favorable outcome of South China Sea disputes. Thus, the point of action (e.g., Africa) might be far removed from the point of effect (e.g., Asia), but the intent would be to alter the decision-making calculus regardless of geography. To be credible, such an approach requires
prep work every bit as important as the infrastructure behind our nuclear and conventional capabilities. Capable and trustworthy surrogates are the result of years of purposeful relationship nurturing, and the vast majority of the work should take place pre-crisis….

Changing our vocabulary could help yield better decisions in the gray zone. Adopting a business vocabulary and a “SWOT” model (strength, weakness, opportunity and threat) would open other opportunities not available in military decision-making models. Similar to the way businesses decide how to allocate capital, we would necessarily distinguish between opportunities and threats and have at least an estimate of our expected return on investment. Talking and thinking differently about national security in the gray zone would help us measure the oft-ignored opportunity costs and come up with some metric, however imperfect initially, to measure our expected return on investment for defense dollars.

Cost should be a significant up front consideration. For example, we famously refused to provide a cost estimate for Operation Iraqi Freedom, other than to know that $200 billion was ar too high. Assuming we established $200 billion as the top end to “invest” in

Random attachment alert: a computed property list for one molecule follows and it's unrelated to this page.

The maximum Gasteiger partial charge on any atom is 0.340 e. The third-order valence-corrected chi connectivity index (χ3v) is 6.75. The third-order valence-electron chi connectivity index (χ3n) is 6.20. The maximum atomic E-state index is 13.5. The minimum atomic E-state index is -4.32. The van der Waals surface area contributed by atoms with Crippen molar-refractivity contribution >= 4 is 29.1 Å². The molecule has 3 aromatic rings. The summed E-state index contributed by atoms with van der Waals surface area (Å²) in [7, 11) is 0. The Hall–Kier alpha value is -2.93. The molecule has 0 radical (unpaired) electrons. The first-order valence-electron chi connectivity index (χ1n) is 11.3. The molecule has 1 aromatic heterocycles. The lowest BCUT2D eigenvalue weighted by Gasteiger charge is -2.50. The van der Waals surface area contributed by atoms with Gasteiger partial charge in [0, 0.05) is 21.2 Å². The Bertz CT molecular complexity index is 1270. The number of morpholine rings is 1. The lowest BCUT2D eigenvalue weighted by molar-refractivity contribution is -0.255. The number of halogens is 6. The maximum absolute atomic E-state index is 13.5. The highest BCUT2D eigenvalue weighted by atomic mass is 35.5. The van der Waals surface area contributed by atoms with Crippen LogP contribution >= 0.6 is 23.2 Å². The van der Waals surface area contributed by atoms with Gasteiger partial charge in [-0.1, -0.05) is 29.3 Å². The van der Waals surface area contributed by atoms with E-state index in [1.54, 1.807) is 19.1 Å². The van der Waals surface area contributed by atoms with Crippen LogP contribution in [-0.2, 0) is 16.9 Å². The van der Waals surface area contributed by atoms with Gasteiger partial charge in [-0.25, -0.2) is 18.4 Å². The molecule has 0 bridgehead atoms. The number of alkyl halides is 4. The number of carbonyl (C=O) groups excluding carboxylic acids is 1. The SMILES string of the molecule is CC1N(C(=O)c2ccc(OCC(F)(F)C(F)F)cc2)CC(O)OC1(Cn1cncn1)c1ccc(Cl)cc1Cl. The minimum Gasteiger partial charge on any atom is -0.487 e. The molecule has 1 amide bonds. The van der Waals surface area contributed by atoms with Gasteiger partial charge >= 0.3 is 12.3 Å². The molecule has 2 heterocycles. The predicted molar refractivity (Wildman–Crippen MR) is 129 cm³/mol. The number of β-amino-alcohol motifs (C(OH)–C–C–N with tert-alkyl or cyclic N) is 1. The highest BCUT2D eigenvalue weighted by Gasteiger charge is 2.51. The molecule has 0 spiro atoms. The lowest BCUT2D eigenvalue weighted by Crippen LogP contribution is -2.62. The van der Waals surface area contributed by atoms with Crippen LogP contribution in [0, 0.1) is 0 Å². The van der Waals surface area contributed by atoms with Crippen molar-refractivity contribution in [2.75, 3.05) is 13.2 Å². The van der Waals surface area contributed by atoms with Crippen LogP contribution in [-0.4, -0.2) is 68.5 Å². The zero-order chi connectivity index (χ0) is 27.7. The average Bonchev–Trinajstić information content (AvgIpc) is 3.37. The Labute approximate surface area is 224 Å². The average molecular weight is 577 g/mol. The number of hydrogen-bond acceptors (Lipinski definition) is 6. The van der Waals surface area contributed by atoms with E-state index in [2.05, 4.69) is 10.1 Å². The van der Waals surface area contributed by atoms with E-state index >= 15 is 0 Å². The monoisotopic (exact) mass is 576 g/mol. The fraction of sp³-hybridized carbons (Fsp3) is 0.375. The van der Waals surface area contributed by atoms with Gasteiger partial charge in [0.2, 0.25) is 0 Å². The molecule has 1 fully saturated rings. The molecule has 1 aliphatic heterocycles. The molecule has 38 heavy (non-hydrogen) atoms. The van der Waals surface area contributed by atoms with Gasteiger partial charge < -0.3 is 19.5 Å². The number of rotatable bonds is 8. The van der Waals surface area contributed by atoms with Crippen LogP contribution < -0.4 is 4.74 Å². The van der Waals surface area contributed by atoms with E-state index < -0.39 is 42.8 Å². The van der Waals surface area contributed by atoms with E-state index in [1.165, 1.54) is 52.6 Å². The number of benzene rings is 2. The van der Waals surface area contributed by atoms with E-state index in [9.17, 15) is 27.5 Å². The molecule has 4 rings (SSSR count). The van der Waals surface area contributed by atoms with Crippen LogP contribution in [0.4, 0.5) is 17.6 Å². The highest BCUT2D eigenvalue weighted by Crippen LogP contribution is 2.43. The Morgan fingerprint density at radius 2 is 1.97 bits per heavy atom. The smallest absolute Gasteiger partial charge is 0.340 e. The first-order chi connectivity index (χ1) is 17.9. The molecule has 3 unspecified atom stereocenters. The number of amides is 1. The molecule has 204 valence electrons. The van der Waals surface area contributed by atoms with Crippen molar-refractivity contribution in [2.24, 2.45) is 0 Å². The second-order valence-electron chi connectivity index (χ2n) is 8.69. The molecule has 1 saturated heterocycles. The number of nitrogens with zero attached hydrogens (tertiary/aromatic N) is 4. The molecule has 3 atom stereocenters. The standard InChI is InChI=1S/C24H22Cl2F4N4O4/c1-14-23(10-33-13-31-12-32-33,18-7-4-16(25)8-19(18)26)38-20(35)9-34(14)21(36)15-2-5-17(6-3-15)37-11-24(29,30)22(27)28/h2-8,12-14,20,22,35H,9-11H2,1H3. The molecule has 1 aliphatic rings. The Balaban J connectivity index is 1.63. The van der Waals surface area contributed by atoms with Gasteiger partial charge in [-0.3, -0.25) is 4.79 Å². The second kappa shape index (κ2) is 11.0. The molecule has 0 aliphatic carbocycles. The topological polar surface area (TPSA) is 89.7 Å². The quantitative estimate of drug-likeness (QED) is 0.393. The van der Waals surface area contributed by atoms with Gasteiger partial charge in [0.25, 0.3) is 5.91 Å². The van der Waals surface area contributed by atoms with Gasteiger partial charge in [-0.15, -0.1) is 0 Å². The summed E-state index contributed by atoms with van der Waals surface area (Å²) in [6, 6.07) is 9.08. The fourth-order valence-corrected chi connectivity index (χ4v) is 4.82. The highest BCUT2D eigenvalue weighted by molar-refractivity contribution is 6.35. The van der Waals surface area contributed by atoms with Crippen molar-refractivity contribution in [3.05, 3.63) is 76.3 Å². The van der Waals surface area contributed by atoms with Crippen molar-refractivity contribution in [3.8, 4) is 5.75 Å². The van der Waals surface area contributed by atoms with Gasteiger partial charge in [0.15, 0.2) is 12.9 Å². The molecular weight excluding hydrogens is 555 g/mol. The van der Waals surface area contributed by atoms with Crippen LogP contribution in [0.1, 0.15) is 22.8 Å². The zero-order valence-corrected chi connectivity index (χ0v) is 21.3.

Iraq, it would at least force us to review our actions and evaluate our return on investment as we blew through initial estimates on our way to spending in excess of $2 trillion.

Excerpts from the Gray Zone, Special Warfare, Oct-Dec. 2015, Volume 28, Issue 4

United States Military Strategy 2012 and beyond

Excerpts, Remarks by President Obama on the Defense Strategic Review, The Pentagon, Jan. 5, 2012

Now we’re turning the page on a decade of war. Three years ago, we had some 180,000 troops in Iraq and Afghanistan. Today, we’ve cut that number in half. And as the transition in Afghanistan continues, more of our troops will continue to come home…

As I made clear in Australia, we will be strengthening our presence in the Asia Pacific, and budget reductions will not come at the expense of that critical region. We’re going to continue investing in our critical partnerships and alliances, including NATO, which has demonstrated time and again — most recently in Libya — that it’s a force multiplier. We will stay vigilant, especially in the Middle East.  As we look beyond the wars in Iraq and Afghanistan — and the end of long-term nation-building with large military footprints — we’ll be able to ensure our security with smaller conventional ground forces. We’ll continue to get rid of outdated Cold War-era systems so that we can invest in the capabilities that we need for the future, including intelligence, surveillance and reconnaissance, counterterrorism, countering weapons of mass destruction and the ability to operate in environments where adversaries try to deny us access.

So, yes, our military will be leaner, but the world must know the United States is going to maintain our military superiority with armed forces that are agile, flexible and ready for the full range of contingencies and threats.

Press Release, The White House, Office of the Press Secretary, Jan. 05,2012